Absent Church?

Is the church missing from parts of the Book of Revelation? – Revelation 4:1-3

Clouds Photo by Jason Blackeye on Unsplash
In the fourth chapter of 
Revelation, the trumpet-like voice summoned John to “come up here,” and he found himself standing before the “throne set in heaven.” Does the image of John being called “up here” symbolize the physical removal of the church from the earth prior to the rest of the book’s visions? - [Clouds Photo by Jason Blackeye on Unsplash].

It is true that the word “church” does not appear again after the close of chapter 3 until the epilogue in chapter 22. But by itself, does that omission mean the church is removed from the planet before the subsequent events of the book?
  • (Revelation 4:1-3) - “After these things, I saw a door set open in heaven; and the first voice which I heard as of a trumpet speaking with me, saying, Come up here, and I will show you the things that must come to pass. After these things, immediately, I came to be in Spirit, and behold, a throne stood in heaven, and upon the throne was one sitting.”
The proposition that the church is removed at this point uses the logical fallacy known as argumentum silento; that is, an argument from silence. Since the term “church” is omitted, it is assumed that it is absent. But this line of reasoning ignores the other terms applied to the people of God in Revelation. Additionally, it overlooks the literary links between the seven letters to the churches of Asia and the rest of the book.

In its entirety, Revelation is addressed to the “servants of God,” the seven “churches of Asia.” John called the members of the congregations “fellow-participants” in the “tribulation, kingdom, and endurance in Jesus.” Rather than escape from persecution, the churches are exhorted to endure through whatever came. In this way, they would “overcome” and inherit the promises in the “New Jerusalem” - (Revelation 2:7, 2:11, 2:17, 2:26-28, 3:5, 3:21).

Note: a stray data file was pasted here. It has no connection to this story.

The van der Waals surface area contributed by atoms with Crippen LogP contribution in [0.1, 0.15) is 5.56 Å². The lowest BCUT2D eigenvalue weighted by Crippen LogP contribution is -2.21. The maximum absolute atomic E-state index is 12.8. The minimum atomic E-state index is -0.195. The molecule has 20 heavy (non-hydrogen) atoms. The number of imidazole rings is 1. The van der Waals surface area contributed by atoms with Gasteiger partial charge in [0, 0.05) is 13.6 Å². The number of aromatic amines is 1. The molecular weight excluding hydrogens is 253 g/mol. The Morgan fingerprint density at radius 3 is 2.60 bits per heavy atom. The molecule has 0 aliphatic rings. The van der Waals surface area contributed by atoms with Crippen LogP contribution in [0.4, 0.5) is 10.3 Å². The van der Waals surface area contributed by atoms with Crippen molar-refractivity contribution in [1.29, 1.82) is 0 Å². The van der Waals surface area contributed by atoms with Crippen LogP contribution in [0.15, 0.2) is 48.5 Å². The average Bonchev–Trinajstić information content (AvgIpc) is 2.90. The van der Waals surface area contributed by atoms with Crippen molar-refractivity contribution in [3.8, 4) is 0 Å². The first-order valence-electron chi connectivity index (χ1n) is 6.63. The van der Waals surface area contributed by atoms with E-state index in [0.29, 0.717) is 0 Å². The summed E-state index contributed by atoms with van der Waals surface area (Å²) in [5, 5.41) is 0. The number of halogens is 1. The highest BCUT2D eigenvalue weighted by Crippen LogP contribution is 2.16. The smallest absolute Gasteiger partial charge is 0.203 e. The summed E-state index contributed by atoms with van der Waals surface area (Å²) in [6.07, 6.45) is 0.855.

For example, the innumerable company is composed of men from every nation who are redeemed by the “blood of the Lamb,” just as are the "overcoming" saints from the “churches of Asia.” Rather than escape tribulation, John saw the group exiting the “Great Tribulation” - (Revelation 5:6-12, 7:9-17, 20:4-6).

The “seven churches” are summoned to “overcome” through perseverance, a challenge epitomized by the faithful endurance of the followers of the “Lamb” elsewhere in the book. The refusal to render homage to the “beast” by “overcoming” saints, for example. Their faithful “endurance” in the face of persecution is the definition of the “perseverance of the saints,” who are those who have the “testimony of Jesus” - (Revelation 1:1, 1:18, 2:8-13, 3:21, 5:5, 12:11, 13:7-10, 14:12-13).

Following the expulsion of Satan from heaven, a voice declared that the “brethren” overcame the “Dragon by the blood of the Lamb, by their word of testimony, and because they loved not their life even unto death.” Enraged, Satan “departed to make war with the rest of her seed,” that is, those “who have the testimony of Jesus.” Surely these faithful saints were members of the “church” purchased by the blood of Jesus - (Revelation 12:9-17).

In chapter 13, the “beast” was authorized to “make war with the saints, and to overcome them.” In this text, “overcome” mean to slay, and this group of martyrs is identified as “saints,” those who “keep the faith of Jesus” - (Revelation 13:1-10, 14:12).

Later, John saw “Babylon drunk with the blood of the saints and the witnesses of Jesus.” Previously, “saints” were identified as those who keep “the faith” and have the “testimony of Jesus.” Likewise, the victims of the “beast” are called “saints” - (Revelation 17:1-6).

The Book of Revelation was addressed to the first-century Christian congregations of Asia, and the churches do not fall out of the picture after chapter 3. The “saints” consist of men from every nation who have been redeemed by the “blood of the Lamb.”

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